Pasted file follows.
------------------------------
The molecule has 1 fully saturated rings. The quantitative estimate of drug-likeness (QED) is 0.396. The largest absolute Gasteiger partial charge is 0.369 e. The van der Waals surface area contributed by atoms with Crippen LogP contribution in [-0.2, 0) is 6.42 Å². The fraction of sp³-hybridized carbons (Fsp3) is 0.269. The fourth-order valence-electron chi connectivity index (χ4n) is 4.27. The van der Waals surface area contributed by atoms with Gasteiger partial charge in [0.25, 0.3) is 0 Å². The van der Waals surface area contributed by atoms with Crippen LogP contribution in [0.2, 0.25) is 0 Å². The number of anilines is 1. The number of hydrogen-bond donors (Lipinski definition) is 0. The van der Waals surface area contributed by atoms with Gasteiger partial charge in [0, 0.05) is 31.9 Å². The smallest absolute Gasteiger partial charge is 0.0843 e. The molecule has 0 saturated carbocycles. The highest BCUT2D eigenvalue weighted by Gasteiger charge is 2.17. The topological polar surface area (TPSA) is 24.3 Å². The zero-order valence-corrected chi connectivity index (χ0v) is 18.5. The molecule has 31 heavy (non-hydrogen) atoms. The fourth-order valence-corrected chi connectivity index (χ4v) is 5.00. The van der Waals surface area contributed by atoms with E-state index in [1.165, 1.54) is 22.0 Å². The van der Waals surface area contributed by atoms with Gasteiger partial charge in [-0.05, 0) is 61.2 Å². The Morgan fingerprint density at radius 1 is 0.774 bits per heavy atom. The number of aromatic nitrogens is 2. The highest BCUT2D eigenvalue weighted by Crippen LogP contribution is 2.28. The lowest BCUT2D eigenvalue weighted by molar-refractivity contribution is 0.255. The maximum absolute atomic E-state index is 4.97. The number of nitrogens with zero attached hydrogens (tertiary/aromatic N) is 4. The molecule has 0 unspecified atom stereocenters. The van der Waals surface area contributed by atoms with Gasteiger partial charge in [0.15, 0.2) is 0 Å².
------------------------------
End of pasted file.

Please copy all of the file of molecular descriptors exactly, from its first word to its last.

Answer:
The molecule has 1 fully saturated rings. The quantitative estimate of drug-likeness (QED) is 0.396. The largest absolute Gasteiger partial charge is 0.369 e. The van der Waals surface area contributed by atoms with Crippen LogP contribution in [-0.2, 0) is 6.42 Å². The fraction of sp³-hybridized carbons (Fsp3) is 0.269. The fourth-order valence-electron chi connectivity index (χ4n) is 4.27. The van der Waals surface area contributed by atoms with Gasteiger partial charge in [0.25, 0.3) is 0 Å². The van der Waals surface area contributed by atoms with Crippen LogP contribution in [0.2, 0.25) is 0 Å². The number of anilines is 1. The number of hydrogen-bond donors (Lipinski definition) is 0. The van der Waals surface area contributed by atoms with Gasteiger partial charge in [0, 0.05) is 31.9 Å². The smallest absolute Gasteiger partial charge is 0.0843 e. The molecule has 0 saturated carbocycles. The highest BCUT2D eigenvalue weighted by Gasteiger charge is 2.17. The topological polar surface area (TPSA) is 24.3 Å². The zero-order valence-corrected chi connectivity index (χ0v) is 18.5. The molecule has 31 heavy (non-hydrogen) atoms. The fourth-order valence-corrected chi connectivity index (χ4v) is 5.00. The van der Waals surface area contributed by atoms with E-state index in [1.165, 1.54) is 22.0 Å². The van der Waals surface area contributed by atoms with Gasteiger partial charge in [-0.05, 0) is 61.2 Å². The Morgan fingerprint density at radius 1 is 0.774 bits per heavy atom. The number of aromatic nitrogens is 2. The highest BCUT2D eigenvalue weighted by Crippen LogP contribution is 2.28. The lowest BCUT2D eigenvalue weighted by molar-refractivity contribution is 0.255. The maximum absolute atomic E-state index is 4.97. The number of nitrogens with zero attached hydrogens (tertiary/aromatic N) is 4. The molecule has 0 unspecified atom stereocenters. The van der Waals surface area contributed by atoms with Gasteiger partial charge in [0.15, 0.2) is 0 Å².